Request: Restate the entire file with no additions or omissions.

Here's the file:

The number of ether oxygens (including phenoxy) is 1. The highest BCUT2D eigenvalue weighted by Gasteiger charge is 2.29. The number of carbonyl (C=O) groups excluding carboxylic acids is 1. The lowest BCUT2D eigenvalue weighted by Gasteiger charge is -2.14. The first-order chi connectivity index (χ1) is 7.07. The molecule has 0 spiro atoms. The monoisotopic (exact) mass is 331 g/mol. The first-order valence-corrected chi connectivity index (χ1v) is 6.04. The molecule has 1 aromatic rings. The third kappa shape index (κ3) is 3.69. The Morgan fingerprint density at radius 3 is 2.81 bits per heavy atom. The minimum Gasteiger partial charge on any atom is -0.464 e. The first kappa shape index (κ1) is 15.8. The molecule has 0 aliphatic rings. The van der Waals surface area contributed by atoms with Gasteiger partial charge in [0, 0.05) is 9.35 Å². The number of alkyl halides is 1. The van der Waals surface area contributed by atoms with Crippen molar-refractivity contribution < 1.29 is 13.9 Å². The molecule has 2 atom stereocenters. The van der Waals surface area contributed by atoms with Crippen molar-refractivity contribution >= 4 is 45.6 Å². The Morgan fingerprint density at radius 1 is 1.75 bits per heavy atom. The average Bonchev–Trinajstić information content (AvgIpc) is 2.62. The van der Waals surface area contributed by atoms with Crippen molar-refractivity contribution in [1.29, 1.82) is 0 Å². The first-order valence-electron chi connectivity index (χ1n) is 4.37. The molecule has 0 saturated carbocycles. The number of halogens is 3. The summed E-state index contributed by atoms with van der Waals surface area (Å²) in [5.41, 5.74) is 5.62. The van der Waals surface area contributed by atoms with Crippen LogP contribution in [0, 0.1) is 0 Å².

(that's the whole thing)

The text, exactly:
The number of ether oxygens (including phenoxy) is 1. The highest BCUT2D eigenvalue weighted by Gasteiger charge is 2.29. The number of carbonyl (C=O) groups excluding carboxylic acids is 1. The lowest BCUT2D eigenvalue weighted by Gasteiger charge is -2.14. The first-order chi connectivity index (χ1) is 7.07. The molecule has 0 spiro atoms. The monoisotopic (exact) mass is 331 g/mol. The first-order valence-corrected chi connectivity index (χ1v) is 6.04. The molecule has 1 aromatic rings. The third kappa shape index (κ3) is 3.69. The Morgan fingerprint density at radius 3 is 2.81 bits per heavy atom. The minimum Gasteiger partial charge on any atom is -0.464 e. The first kappa shape index (κ1) is 15.8. The molecule has 0 aliphatic rings. The van der Waals surface area contributed by atoms with Gasteiger partial charge in [0, 0.05) is 9.35 Å². The number of alkyl halides is 1. The van der Waals surface area contributed by atoms with Crippen molar-refractivity contribution < 1.29 is 13.9 Å². The molecule has 2 atom stereocenters. The van der Waals surface area contributed by atoms with Crippen molar-refractivity contribution >= 4 is 45.6 Å². The Morgan fingerprint density at radius 1 is 1.75 bits per heavy atom. The average Bonchev–Trinajstić information content (AvgIpc) is 2.62. The van der Waals surface area contributed by atoms with Crippen molar-refractivity contribution in [1.29, 1.82) is 0 Å². The first-order valence-electron chi connectivity index (χ1n) is 4.37. The molecule has 0 saturated carbocycles. The number of halogens is 3. The summed E-state index contributed by atoms with van der Waals surface area (Å²) in [5.41, 5.74) is 5.62. The van der Waals surface area contributed by atoms with Crippen LogP contribution in [0, 0.1) is 0 Å².